Plans for another ‘Freedom Convoy’ in Canada scrapped
OTTAWA, Canada (AP) — Plans to host a repeat of the “Freedom Convoy” in the Canadian city of Winnipeg have been called off by one of the antigovernment protest groups.
Canada Unity, one of the groups behind the protesters that descended on the capital city of Ottawa last year, made the announcement Monday.
“The Canada Unity Official Freedom Convoy 2.0 Reunion that was scheduled for Feb. 17 to 20th, 2023, is hereby officially being issued a 10-7 ’out of service,″ James Bauder wrote on the group’s Facebook page.
Bauder was among dozens of people arrested in February 2022 during the first convoy. He faces charges including mischief, and disobeying court orders and the police. One of his bail conditions bars him from traveling to downtown Ottawa.
In the weeks leading up to the first protest in Ottawa, Bauder penned a “memorandum of understanding” and tried to deliver it to Governor General Mary Simon. It asked her and all sitting senators to sign an agreement that would overthrow the government and make Simon, the senators, Bauder, his wife Sandra and one other man the formal Canadian government.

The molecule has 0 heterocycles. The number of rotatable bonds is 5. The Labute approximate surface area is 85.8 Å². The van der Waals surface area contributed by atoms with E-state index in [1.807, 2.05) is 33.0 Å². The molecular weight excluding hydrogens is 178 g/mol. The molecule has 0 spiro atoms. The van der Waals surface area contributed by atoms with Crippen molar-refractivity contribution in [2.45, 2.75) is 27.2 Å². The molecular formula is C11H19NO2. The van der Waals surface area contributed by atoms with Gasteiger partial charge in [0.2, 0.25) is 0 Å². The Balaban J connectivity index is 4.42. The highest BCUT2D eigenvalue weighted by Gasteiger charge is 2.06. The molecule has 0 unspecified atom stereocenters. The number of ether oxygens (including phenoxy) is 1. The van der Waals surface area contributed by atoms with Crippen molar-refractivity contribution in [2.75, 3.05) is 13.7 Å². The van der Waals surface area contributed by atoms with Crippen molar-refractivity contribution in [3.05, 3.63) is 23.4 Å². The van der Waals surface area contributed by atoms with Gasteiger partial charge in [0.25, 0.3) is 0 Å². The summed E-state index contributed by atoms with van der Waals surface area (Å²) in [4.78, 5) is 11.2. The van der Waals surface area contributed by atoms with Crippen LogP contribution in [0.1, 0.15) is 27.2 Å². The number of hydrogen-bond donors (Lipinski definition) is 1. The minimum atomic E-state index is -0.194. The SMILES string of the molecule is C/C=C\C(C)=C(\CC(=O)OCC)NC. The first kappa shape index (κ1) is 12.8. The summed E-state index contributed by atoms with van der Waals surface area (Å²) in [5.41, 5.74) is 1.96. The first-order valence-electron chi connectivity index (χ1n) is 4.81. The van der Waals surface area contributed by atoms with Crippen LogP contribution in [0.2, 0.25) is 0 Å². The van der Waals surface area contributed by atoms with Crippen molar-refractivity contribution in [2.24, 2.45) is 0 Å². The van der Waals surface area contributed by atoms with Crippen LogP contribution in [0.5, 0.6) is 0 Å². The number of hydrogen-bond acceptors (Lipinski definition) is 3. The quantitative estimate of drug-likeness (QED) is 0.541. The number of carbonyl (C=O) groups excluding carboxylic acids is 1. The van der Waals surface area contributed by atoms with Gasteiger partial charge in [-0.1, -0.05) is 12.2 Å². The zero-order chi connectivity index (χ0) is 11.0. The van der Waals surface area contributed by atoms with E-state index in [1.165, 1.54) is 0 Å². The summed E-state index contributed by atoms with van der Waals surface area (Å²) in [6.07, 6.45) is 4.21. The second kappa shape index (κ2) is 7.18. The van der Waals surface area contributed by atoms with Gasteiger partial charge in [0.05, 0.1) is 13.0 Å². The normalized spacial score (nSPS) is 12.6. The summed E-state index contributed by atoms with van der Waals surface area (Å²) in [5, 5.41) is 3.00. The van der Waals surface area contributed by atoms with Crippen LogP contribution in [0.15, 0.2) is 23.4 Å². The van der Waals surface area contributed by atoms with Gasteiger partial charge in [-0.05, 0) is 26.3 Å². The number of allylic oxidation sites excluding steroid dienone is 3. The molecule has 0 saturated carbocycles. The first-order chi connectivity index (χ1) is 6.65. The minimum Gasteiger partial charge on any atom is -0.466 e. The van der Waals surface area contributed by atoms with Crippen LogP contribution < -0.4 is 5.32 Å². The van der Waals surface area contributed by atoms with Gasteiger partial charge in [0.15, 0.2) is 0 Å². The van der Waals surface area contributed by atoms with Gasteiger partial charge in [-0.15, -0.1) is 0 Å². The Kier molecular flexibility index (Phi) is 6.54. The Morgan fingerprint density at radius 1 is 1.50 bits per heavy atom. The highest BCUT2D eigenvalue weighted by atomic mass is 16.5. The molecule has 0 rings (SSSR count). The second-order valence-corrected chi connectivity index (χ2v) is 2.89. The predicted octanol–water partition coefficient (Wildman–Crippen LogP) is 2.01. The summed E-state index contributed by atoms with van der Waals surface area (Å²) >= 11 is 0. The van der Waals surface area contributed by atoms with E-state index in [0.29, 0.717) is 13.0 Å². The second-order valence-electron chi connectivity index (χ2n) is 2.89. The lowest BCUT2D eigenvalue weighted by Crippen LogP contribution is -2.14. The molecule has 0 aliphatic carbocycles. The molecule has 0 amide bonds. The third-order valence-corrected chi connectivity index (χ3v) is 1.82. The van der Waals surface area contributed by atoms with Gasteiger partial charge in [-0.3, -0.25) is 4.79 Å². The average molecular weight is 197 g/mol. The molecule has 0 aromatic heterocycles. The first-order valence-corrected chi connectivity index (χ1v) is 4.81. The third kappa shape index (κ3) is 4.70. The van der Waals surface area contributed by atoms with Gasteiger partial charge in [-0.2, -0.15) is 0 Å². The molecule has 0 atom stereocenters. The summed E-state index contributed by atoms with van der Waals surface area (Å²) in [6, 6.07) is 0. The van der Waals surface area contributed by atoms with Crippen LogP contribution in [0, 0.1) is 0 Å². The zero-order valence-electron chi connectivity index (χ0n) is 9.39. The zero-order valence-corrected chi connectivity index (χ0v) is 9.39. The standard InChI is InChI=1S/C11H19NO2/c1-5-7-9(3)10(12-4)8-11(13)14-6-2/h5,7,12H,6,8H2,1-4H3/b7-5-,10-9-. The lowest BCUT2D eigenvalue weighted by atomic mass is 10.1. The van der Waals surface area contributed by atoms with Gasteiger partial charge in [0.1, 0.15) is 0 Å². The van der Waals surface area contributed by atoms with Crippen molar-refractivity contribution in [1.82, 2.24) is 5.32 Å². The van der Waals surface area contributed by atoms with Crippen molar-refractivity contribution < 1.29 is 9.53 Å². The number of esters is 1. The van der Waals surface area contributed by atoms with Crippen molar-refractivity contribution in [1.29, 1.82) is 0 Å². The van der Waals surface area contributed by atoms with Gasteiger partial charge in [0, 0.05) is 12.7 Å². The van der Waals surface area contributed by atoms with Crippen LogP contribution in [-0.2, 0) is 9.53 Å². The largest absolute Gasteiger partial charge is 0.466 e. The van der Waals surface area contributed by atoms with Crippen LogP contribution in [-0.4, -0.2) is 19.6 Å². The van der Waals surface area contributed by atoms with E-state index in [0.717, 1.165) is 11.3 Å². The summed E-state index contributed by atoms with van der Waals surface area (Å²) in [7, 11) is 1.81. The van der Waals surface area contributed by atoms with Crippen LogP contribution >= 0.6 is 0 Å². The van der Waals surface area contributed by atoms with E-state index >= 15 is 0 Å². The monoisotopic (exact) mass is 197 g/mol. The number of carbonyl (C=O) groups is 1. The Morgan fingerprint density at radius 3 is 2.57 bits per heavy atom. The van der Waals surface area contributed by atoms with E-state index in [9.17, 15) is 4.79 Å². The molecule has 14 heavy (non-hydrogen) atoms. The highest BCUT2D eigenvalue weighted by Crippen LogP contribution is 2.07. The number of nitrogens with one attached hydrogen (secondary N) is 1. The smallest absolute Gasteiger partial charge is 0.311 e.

They would then order all other levels of government to end every COVID-19-related restriction and reinstate workers who were suspended or fired for not being vaccinated.
Organizers said Winnipeg had been chosen for this year’s event because it was in the middle of the country. They said it would be a “peaceful, multi-day assembly,” featuring speeches, ceremonies, events and guest speakers.
The original convoy blocked several areas around Parliament Hill for three weeks. Demonstrations also shut down at least four border crossings elsewhere in the country.
The blockades resulted in the federal government’s decision to invoke the Emergencies Act for the first time.
Bauder, who founded Canada Unity, said in December he would bring a four-day event back to Ottawa, staging it at an undisclosed spot outside the city and making daily trips to Parliament Hill. After police in Ottawa indicated they would have zero tolerance for such an event, Bauder said he would move it to Winnipeg instead.
He has now called that off, too.
Bauder said he is worried he or others could be charged under Ontario’s new Bill 100, which was passed last year after the first convoy protests.